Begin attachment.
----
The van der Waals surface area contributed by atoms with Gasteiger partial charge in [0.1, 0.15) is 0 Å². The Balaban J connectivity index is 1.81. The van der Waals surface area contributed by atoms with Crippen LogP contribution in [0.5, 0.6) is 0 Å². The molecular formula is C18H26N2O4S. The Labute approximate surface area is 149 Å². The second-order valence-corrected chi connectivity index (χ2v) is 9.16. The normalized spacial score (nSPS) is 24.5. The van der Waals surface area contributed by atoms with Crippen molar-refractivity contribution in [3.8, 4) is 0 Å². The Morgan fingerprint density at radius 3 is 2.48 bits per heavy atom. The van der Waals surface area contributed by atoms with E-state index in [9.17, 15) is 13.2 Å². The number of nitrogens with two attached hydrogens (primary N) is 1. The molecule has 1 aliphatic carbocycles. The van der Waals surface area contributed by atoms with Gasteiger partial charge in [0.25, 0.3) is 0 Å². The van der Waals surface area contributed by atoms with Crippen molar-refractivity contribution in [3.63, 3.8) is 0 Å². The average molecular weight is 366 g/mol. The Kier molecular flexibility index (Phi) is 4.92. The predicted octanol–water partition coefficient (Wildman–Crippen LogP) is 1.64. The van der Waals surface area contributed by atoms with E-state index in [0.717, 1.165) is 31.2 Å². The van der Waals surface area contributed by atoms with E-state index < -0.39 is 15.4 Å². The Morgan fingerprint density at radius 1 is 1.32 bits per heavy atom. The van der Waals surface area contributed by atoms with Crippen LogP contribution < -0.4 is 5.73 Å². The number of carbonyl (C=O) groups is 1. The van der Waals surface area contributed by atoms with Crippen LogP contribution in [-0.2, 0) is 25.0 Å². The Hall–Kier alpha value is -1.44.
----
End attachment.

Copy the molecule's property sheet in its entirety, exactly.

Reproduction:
The van der Waals surface area contributed by atoms with Gasteiger partial charge in [0.1, 0.15) is 0 Å². The Balaban J connectivity index is 1.81. The van der Waals surface area contributed by atoms with Crippen LogP contribution in [0.5, 0.6) is 0 Å². The molecular formula is C18H26N2O4S. The Labute approximate surface area is 149 Å². The second-order valence-corrected chi connectivity index (χ2v) is 9.16. The normalized spacial score (nSPS) is 24.5. The van der Waals surface area contributed by atoms with Crippen molar-refractivity contribution in [3.8, 4) is 0 Å². The Morgan fingerprint density at radius 3 is 2.48 bits per heavy atom. The van der Waals surface area contributed by atoms with E-state index in [9.17, 15) is 13.2 Å². The number of nitrogens with two attached hydrogens (primary N) is 1. The molecule has 1 aliphatic carbocycles. The van der Waals surface area contributed by atoms with Gasteiger partial charge in [0.25, 0.3) is 0 Å². The van der Waals surface area contributed by atoms with Crippen molar-refractivity contribution in [3.63, 3.8) is 0 Å². The average molecular weight is 366 g/mol. The Kier molecular flexibility index (Phi) is 4.92. The predicted octanol–water partition coefficient (Wildman–Crippen LogP) is 1.64. The van der Waals surface area contributed by atoms with E-state index in [0.717, 1.165) is 31.2 Å². The van der Waals surface area contributed by atoms with E-state index < -0.39 is 15.4 Å². The Morgan fingerprint density at radius 1 is 1.32 bits per heavy atom. The van der Waals surface area contributed by atoms with Crippen LogP contribution < -0.4 is 5.73 Å². The number of carbonyl (C=O) groups is 1. The van der Waals surface area contributed by atoms with Crippen LogP contribution in [-0.2, 0) is 25.0 Å². The Hall–Kier alpha value is -1.44.